6 valuable lessons all business owners can learn from Richard Branson

a person holding a magazine with Richard Branson on the cover

In 1971, a budding entrepreneur opened his first record shop on Oxford Street. With the cash generated from this retail enterprise, 1972 saw the launch of a brand – Virgin – that would become synonymous with Sir Richard Branson’s long and distinguished career.

From a media empire to an airline, and from the Now! album series to space, the British tycoon has become one of the UK’s most recognisable businesspeople, with his Virgin Group now owning more than 400 companies.

With the 73-year-old poised to receive a £650 million windfall from the sale of his Virgin Money brand to Nationwide, here are six lessons all business owners can learn from Branson’s successes – and failures.

1. There are no limits on what you can accomplish

The billionaire tycoon didn’t have an easy start. Branson went through school with undiagnosed dyslexia and has spoken at length about how his dyslexia has helped his long career after leaving school at 16.

He told Defeat Dyslexia: “On one of my last days at school, the headmaster told me that I would either end up in prison or become a millionaire.”

Branson has become a role model for both older people and those with learning disabilities – indeed he became an astronaut by flying to the edge of space at the age of 70.

The entrepreneur has provided that the only limits to your accomplishments are the ones you put on yourself or allow others to place on you.

As he says: “Not being exceptional academically does not mean that you cannot be exceptional. Do what you’re good at and perhaps delegate the rest. You will be exceptional at something… and enjoy what you’re exceptional at.” That brings us to…

2. Do something you love or are passionate about

Branson is a great believer that you shouldn’t start your business solely for financial gain.

He says: “Running a company involves long hours and hard decisions; if you don’t have a better reason than money to keep going, your business will more than likely fail, as many new businesses do.”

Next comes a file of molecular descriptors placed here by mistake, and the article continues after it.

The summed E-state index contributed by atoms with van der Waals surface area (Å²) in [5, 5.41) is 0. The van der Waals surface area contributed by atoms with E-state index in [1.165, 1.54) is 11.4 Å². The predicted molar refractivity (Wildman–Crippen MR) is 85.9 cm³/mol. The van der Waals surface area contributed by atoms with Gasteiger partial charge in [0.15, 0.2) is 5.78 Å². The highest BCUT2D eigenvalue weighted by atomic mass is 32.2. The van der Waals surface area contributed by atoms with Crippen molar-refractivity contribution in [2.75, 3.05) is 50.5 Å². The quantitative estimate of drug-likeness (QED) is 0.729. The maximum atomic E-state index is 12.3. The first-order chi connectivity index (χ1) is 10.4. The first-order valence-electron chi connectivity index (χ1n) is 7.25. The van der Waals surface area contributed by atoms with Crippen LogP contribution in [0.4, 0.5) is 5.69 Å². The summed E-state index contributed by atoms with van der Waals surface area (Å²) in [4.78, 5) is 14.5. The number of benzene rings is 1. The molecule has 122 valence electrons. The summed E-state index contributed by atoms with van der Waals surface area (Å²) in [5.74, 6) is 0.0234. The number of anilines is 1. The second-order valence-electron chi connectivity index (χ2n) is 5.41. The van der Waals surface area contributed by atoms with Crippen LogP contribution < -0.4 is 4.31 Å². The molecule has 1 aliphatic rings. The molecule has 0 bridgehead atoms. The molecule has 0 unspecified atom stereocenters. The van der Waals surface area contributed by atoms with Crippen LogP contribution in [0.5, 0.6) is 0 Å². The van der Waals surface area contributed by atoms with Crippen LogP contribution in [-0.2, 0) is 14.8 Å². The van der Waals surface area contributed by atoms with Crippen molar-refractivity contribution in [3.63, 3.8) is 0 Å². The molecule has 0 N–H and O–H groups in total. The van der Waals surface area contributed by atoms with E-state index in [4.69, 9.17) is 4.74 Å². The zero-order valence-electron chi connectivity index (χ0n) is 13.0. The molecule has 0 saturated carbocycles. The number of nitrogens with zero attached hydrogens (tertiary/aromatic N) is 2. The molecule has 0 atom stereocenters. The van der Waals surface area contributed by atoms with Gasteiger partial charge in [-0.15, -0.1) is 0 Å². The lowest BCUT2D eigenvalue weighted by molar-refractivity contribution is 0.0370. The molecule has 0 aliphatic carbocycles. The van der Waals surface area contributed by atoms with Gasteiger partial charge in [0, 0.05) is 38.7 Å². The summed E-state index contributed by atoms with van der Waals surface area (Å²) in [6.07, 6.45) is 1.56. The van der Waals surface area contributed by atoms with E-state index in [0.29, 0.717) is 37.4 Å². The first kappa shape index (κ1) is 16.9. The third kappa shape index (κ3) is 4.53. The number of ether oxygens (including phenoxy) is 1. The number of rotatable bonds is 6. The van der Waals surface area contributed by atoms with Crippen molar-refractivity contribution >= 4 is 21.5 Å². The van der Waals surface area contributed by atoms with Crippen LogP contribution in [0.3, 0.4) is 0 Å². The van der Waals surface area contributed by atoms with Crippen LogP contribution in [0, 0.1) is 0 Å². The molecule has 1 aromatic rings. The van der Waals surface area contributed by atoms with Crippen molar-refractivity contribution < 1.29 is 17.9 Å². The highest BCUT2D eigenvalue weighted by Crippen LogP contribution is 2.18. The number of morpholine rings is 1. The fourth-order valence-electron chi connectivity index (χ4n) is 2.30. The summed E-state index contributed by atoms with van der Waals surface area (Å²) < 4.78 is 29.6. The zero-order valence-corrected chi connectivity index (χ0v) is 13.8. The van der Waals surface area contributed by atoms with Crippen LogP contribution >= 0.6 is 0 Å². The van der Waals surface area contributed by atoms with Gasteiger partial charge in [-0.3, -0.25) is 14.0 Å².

He advocates starting a business based on something that you are passionate about, or that will have a positive benefit on society. “If you do something you truly care about, you will be in a much better position to find customers, connect with them, and keep them coming back,” he adds.

3. Build the right team around you

“When entrepreneurial ideas are coupled with the right people, we can change the world”.

The Virgin chief is clear: having the right team around you can elevate your business to a new level. He uses the example of his own dyslexia to illustrate this point: “If you have a learning disability, you become a very good delegator. Because you know what your weaknesses are and you know what your strengths are, and you make sure that you find great people to step in and deal with your weaknesses”.

As you grow your business, finding the right people with the right personality and skills is key. Ultimately, you’re likely to want to exit your business, so you need to attract individuals who can maintain the same levels of care and service you have given to your customers.

4. Stick to your founding principles

Branson has one key piece of advice for when expanding into new territories or creating new products: “Uniting them all under one roof is one of the best advantages a business can have. Customers relate to brands and the values they stand for more than the tangible aspects of a product”.

His advice is to work out your business’s core values and principles early in your journey. You can then build your business around these values and turn them into tangible benefits your customers can engage with.

He says: “Virgin has always been about putting the customer at the heart of everything we do and innovating in industries ripe for disruption. This is what our brand stands for and is applied to every business bearing our brand name.”

5. Nurture your staff

Once you have built a strong team, Branson says that your next task is to nurture your staff – and to involve them. “My golden rule in business? Listen to your staff”.

Above all, the 73-year-old values treating all colleagues with respect — not just because it’s good business, but because it’s how a leader should behave.

“Just like a flower needs water, people flourish when they are praised. Even the finest criticism can be so damaging especially if it comes from the person running the company”, he adds.

Many of the best ideas in business come from the people working in day-to-day roles. So, ensure you have clear and open channels of communication and feedback, and encourage your team to make suggestions that could help your company to improve.

6. Don’t be afraid of making mistakes

As well as huge successes, Branson has also had his fair share of business failures. His drink brand Virgin Cola was discontinued in the UK in 2009, while the short-lived Virgin Cars retailer closed in 2005.

A key lesson Branson teaches is that you shouldn’t be afraid of trying new things and failing. He says: “I suppose the secret to bouncing back is not only to be unafraid of failures but to use them as motivational and learning tools… There’s nothing wrong with making mistakes as long as you don’t make the same ones over and over again”.

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Please note

This article is for general information only and does not constitute advice. The information is aimed at retail clients only.

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